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IPS104 - INDIAN GINSENG -ASHWAGANDHA- 50+ seeds
IPS104 - INDIAN GINSENG -ASHWAGANDHA- 50+ seeds
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IPS104 - INDIAN GINSENG -ASHWAGANDHA- 50+ seeds

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INDIAN ASHWAGANDHA Seeds

• Heirloom Medicinal Herb
• Non-GMO
• American Grown Seeds
• Perennial
• USDA Zone: 8-11

Step aside, stress and anxiety—Ashwagandha, also known as Indian Ginseng (Withania somnifera), is here. This ancient medicinal herb is renowned for its adaptogenic qualities, helping your body manage stress better. But that's not all. With its bright green leaves, small, bell-shaped flowers, and red berries, it's also an attractive addition to any garden. Cultivate your very own stress-buster and add a touch of tranquility to your garden with Ashwagandha.

GROWING INSTRUCTIONS:

Plant Ashwagandha seeds in a location with full sun to light shade. Sow the seeds 1/4 inch deep and space the plants 18-24 inches apart. Water moderately, ensuring the soil remains consistently moist but not waterlogged. Ashwagandha prefers well-draining soil with a pH between 6.0 and 7.5.

What Is Ashwagandha?

One of the most valuable plants in the Ayurvedic pharmacopoeia is ashwagandha. Because of its exceptional capacity to hydrate the entire body, it is referred to as the top Ayurvedic tonic. It increases the body's capacity to deal with stress, allowing it to store and maintain important energy all day while encouraging sound, peaceful sleep at night. As an adaptogen, it not only ranks well among Ayurveda's top medicines for energy but also promotes mental calmness. 

Optimal Growing Conditions For Ashwagandha

Ashwagandha is an easy-to-grow indoor plant that requires little upkeep. It doesn't mind using soil and fertilizers, although it does appreciate a dry, sunny environment. What you need to know about addressing its optimal growing demands is provided here.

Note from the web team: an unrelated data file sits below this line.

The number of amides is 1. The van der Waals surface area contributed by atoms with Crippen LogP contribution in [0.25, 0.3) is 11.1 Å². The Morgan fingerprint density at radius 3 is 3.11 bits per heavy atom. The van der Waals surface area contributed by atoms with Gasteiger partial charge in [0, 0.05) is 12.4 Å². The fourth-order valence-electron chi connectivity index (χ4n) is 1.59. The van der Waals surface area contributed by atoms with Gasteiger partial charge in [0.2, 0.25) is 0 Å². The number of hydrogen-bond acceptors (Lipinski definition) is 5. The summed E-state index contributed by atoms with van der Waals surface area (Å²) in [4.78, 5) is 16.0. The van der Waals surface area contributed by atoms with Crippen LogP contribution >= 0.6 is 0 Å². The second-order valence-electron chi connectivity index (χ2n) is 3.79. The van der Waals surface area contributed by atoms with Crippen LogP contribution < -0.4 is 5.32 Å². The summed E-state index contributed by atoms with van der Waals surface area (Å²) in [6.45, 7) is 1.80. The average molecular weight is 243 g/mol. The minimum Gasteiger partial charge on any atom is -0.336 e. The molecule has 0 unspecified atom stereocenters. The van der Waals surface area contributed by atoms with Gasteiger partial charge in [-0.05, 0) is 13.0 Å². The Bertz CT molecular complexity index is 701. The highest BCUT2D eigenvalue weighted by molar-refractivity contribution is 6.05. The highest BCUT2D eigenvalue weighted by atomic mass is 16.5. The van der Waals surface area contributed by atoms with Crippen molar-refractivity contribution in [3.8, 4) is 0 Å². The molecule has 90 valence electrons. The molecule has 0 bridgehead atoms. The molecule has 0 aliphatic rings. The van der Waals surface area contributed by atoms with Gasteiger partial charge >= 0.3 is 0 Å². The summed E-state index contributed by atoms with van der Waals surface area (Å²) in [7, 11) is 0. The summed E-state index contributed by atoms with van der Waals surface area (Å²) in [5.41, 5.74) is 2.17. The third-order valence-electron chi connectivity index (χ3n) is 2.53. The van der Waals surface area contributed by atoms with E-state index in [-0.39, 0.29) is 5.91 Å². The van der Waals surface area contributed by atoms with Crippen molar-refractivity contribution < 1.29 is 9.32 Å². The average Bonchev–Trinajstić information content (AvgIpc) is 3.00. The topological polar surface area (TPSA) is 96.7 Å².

Light & Temperature

Ashwagandha thrives in full sun, so put it where there is at least six hours of direct sunlight each day in your garden. It can handle some partial shade, but it will grow more slowly and mature more slowly. Between 68°F and 95°F is the best temperature range for ashwagandha cultivation. 

Frost is not tolerated by this plant. In USDA zones 7 to 12, you can grow it as a perennial, while in zones 4 to 8, you can grow it as a summer annual. If you reside in a lower climate, start Ashwagandha seeds indoors, then when the temperature reliably rises over 59°F, transplant the plant to your garden.

How To Grow Ashwagandha From Seeds

Early in the spring, sow ashwagandha seeds indoors. The plants might take up to 180 days to reach maturity, and the soil temperature must be at least 70°F for the seeds to germinate. The easiest approach to ensure a lengthy growing season is to start them inside.

  • Fill many plastic pots or a seed propagation tray with organic, nutrient-rich soil that drains well.
  • After planting the seeds in the pots, give them plenty of water and a thin layer of dirt to cover them with.
  • Place the seed pots ideally on a windowsill in a warm, sunny area.
  • It can take 10 to 14 days for ashwagandha seeds to sprout. Up until the seedlings emerge, make sure the soil is kept consistently moist.
  • When you see seedlings, you can gradually cut down on watering, but never allow the soil to totally dry out.
  • When the baby ashwagandha plants are at least 4 inches tall, you can transplant them into the garden soil.

Common Ashwagandha Pests & Diseases

Aphids and spider mites are two common pests that may affect ashwagandha plants. When the plant is young, check it frequently, and pay great attention to the newest shoots because they are more susceptible to be attacked by pests. To get rid of aphids, use an insecticidal soap solution, and to get rid of spider mites, combine water and isopropyl alcohol.

The Ashwagandha plant is most frequently afflicted by Alternaria leaf spot. Yellowing of the leaves is one sign, followed by brown patches on the foliage, is another. The best fungicides to use to treat this kind of leaf spot are those that include copper or sulphur. Bordeaux combination is the best option if you're seeking an organic fungicide.

Harvesting Ashwagandha

It can take up to 6 months for ashwagandha to mature because to its slow development rate. It is time to harvest when the papery husk that protects the berries starts to dry up. You can easily harvest this plant by hand in your backyard. Give the dirt a good soak before grabbing the plant from the base of the stem and pulling it out to make harvesting simpler. To loosen the soil, you can also use a trowel, but take care not to harm the roots.

Use a sharp blade to cut through the Ashwagandha's roots and stem, then wash the plant to remove the soil. Cut each root into smaller, 2 to 3 inch long parts after trimming the roots from the root ball. Set up a drying rack and equally distribute the roots throughout the surface. Until the roots are totally dry, keep the rack in a dry, shaded, and well-ventilated area.